I really don’t care about celebrities. I just don’t. I can’t bring myself to actively care about who’s divorcing who or what who wore to whatever. Obviously, I think some celebrities are very talented or attractive or dress impeccably, but I have no interest in the goings on of their lives and frankly I’m disgusted by our society’s obsession with them.
That being said, I was made aware through social media that Lana del Ray made some comments in an interview that Frances Bean Cobain was not too fond of, because she felt that it glamorized and glorified the untimely, drug infested deaths of the entertainment business. If you aren’t familiar with the incident, feel free to get context here.
Someone wrote a lengthy and in my opinion ludicrous comment about sensitivity. This is the first half of it:
“He was sensitive…” Yes, he was. And so are a lot of other humans on this earth. Some cultures value sensitivity while others, like ours in America, devalues it and views it as a weakness with constant admonishments by the less sensitive that we, the sensitive ones (which, incidentally has a LOT to do with how our nervous systems are wired and not just a product of upbringing or learned behaviors/affectations), need to “toughen up,” “get thicker skins” or “quit being so sensitive.” Saying these things to a sensitive person is as ludicrous as telling someone short to grow taller or someone with cystic fibrosis to just knock it off.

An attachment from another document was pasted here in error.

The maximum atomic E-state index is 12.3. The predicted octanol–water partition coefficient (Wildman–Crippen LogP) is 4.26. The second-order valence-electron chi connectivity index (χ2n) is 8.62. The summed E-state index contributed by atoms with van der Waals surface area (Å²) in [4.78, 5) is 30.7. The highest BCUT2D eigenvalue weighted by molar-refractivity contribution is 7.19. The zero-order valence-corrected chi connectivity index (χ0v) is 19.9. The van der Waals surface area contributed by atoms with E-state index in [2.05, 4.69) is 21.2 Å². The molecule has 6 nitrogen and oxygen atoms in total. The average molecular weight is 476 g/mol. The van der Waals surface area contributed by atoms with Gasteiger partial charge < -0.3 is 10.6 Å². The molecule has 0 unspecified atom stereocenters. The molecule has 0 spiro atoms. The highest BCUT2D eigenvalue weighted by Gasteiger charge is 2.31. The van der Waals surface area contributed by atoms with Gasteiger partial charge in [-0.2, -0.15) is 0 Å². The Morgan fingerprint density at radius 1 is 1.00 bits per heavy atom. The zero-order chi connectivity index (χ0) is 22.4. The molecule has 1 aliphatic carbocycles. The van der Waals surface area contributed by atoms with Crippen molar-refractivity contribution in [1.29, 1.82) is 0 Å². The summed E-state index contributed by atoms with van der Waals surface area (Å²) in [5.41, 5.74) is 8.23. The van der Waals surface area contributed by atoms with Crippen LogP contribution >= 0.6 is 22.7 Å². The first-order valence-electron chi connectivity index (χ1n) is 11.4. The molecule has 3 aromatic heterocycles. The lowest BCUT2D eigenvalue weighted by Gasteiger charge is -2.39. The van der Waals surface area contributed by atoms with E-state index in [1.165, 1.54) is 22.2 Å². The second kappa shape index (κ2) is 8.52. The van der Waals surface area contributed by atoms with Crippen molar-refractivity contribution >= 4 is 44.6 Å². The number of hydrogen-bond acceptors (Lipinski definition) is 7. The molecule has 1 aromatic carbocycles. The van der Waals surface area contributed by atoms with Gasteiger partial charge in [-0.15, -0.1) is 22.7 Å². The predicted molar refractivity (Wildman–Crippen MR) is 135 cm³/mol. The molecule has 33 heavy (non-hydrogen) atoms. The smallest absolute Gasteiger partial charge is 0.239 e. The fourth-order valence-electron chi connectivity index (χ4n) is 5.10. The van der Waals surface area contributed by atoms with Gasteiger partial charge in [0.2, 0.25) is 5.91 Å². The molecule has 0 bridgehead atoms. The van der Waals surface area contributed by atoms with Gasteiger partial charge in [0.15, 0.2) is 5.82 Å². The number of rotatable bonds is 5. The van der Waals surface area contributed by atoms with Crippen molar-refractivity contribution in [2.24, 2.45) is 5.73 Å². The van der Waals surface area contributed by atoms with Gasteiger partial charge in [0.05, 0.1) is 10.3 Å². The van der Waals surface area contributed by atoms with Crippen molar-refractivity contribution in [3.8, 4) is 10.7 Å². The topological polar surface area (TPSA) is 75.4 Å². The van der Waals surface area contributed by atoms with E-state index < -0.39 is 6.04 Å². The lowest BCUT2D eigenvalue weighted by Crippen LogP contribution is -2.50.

We are all who we are…each and every one of us on this rock…and if all people would learn to be more patient and understanding of each other and our differences then maybe sensitive people, like Cobain, wouldn’t seek out the numbing effects of substances or the ultimate misguided “solution” of suicide because they would feel more supported and less isolated by society.
Growing up, I’d cry at the drop of a hat. I was extremely sensitive. My mother married my step father the summer before I started fourth grade, and he never, ever babied me or my emotions. He always told me that my tears meant nothing and that I would have to toughen up if I ever wanted to be anything. And you know what? He was fucking right. Naturally, over the years, I developed a spine. I learned how to suck it up. I learned how to hold myself accountable. I learned that I could hear an opinion about me without accepting it as true.
I’m absolutely exhausted with the bogus excuses and fairytale science that my generation likes to use to make their unwillingness to adapt and succeed seem like an inability. Unless there are special circumstances to be considered, everyone is capable of changing themselves. Life isn’t about disabling yourself it’s about proving to yourself that you are more capable and competent than you could ever imagine.
I believe that everyone should strive to be as kind and understanding as possible, but kindness is not ignorance and understanding is not coddling. To blame the world around a person for their own choices is to not only strip them of their agency but to patronize them.
In the words of Stephen Covey, “I am not a product of my circumstances I am a product of my decisions.”
what do you think?